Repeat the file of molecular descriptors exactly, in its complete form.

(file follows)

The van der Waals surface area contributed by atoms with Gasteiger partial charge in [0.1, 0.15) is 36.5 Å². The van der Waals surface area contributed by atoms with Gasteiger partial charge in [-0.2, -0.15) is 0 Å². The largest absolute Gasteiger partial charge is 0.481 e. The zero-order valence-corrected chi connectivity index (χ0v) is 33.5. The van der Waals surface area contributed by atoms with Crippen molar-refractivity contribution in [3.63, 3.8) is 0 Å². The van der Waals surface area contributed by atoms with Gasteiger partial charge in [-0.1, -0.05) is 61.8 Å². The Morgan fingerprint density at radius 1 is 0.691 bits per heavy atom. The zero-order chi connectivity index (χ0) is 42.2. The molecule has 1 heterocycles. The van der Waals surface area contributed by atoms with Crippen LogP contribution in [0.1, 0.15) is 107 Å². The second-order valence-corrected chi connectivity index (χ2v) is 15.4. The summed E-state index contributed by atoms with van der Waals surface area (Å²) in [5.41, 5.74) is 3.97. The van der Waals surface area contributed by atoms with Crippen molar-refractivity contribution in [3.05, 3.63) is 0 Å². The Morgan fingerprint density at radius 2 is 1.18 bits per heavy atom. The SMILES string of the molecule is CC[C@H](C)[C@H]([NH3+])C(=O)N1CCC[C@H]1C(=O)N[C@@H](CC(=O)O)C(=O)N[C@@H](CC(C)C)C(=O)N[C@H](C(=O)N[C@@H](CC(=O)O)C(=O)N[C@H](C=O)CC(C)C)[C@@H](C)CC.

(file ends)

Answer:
The van der Waals surface area contributed by atoms with Gasteiger partial charge in [0.1, 0.15) is 36.5 Å². The van der Waals surface area contributed by atoms with Gasteiger partial charge in [-0.2, -0.15) is 0 Å². The largest absolute Gasteiger partial charge is 0.481 e. The zero-order valence-corrected chi connectivity index (χ0v) is 33.5. The van der Waals surface area contributed by atoms with Crippen molar-refractivity contribution in [3.63, 3.8) is 0 Å². The van der Waals surface area contributed by atoms with Gasteiger partial charge in [-0.1, -0.05) is 61.8 Å². The Morgan fingerprint density at radius 1 is 0.691 bits per heavy atom. The zero-order chi connectivity index (χ0) is 42.2. The molecule has 1 heterocycles. The van der Waals surface area contributed by atoms with Crippen LogP contribution in [0.1, 0.15) is 107 Å². The second-order valence-corrected chi connectivity index (χ2v) is 15.4. The summed E-state index contributed by atoms with van der Waals surface area (Å²) in [5.41, 5.74) is 3.97. The van der Waals surface area contributed by atoms with Crippen molar-refractivity contribution in [3.05, 3.63) is 0 Å². The Morgan fingerprint density at radius 2 is 1.18 bits per heavy atom. The SMILES string of the molecule is CC[C@H](C)[C@H]([NH3+])C(=O)N1CCC[C@H]1C(=O)N[C@@H](CC(=O)O)C(=O)N[C@@H](CC(C)C)C(=O)N[C@H](C(=O)N[C@@H](CC(=O)O)C(=O)N[C@H](C=O)CC(C)C)[C@@H](C)CC.